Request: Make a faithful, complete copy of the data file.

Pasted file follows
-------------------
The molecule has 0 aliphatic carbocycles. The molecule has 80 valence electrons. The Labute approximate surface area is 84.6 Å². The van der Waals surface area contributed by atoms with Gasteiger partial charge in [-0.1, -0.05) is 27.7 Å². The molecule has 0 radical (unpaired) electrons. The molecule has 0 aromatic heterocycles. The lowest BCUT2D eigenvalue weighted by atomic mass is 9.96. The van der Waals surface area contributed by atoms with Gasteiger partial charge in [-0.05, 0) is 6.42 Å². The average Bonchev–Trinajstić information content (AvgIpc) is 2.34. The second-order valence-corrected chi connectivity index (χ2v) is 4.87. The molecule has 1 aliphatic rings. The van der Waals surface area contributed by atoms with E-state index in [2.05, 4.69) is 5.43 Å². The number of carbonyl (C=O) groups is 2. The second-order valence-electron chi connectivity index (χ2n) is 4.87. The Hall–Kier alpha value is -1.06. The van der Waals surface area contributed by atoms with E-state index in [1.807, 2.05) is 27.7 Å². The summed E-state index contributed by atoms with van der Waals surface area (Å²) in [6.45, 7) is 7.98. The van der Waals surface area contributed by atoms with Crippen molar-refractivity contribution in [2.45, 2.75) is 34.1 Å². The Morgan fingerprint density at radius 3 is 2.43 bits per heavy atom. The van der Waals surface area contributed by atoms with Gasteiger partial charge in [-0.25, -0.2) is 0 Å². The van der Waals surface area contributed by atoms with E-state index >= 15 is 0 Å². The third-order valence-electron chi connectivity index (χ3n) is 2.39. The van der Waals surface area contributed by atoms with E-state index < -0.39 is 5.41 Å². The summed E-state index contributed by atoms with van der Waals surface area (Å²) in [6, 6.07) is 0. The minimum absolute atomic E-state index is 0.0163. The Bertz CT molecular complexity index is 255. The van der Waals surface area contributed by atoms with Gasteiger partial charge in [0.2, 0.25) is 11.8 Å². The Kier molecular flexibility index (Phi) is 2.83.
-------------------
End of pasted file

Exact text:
The molecule has 0 aliphatic carbocycles. The molecule has 80 valence electrons. The Labute approximate surface area is 84.6 Å². The van der Waals surface area contributed by atoms with Gasteiger partial charge in [-0.1, -0.05) is 27.7 Å². The molecule has 0 radical (unpaired) electrons. The molecule has 0 aromatic heterocycles. The lowest BCUT2D eigenvalue weighted by atomic mass is 9.96. The van der Waals surface area contributed by atoms with Gasteiger partial charge in [-0.05, 0) is 6.42 Å². The average Bonchev–Trinajstić information content (AvgIpc) is 2.34. The second-order valence-corrected chi connectivity index (χ2v) is 4.87. The molecule has 1 aliphatic rings. The van der Waals surface area contributed by atoms with E-state index in [2.05, 4.69) is 5.43 Å². The number of carbonyl (C=O) groups is 2. The second-order valence-electron chi connectivity index (χ2n) is 4.87. The Hall–Kier alpha value is -1.06. The van der Waals surface area contributed by atoms with E-state index in [1.807, 2.05) is 27.7 Å². The summed E-state index contributed by atoms with van der Waals surface area (Å²) in [6.45, 7) is 7.98. The van der Waals surface area contributed by atoms with Crippen molar-refractivity contribution in [2.45, 2.75) is 34.1 Å². The Morgan fingerprint density at radius 3 is 2.43 bits per heavy atom. The van der Waals surface area contributed by atoms with Gasteiger partial charge in [-0.25, -0.2) is 0 Å². The van der Waals surface area contributed by atoms with E-state index >= 15 is 0 Å². The third-order valence-electron chi connectivity index (χ3n) is 2.39. The van der Waals surface area contributed by atoms with E-state index < -0.39 is 5.41 Å². The summed E-state index contributed by atoms with van der Waals surface area (Å²) in [6, 6.07) is 0. The minimum absolute atomic E-state index is 0.0163. The Bertz CT molecular complexity index is 255. The van der Waals surface area contributed by atoms with Gasteiger partial charge in [0.2, 0.25) is 11.8 Å². The Kier molecular flexibility index (Phi) is 2.83.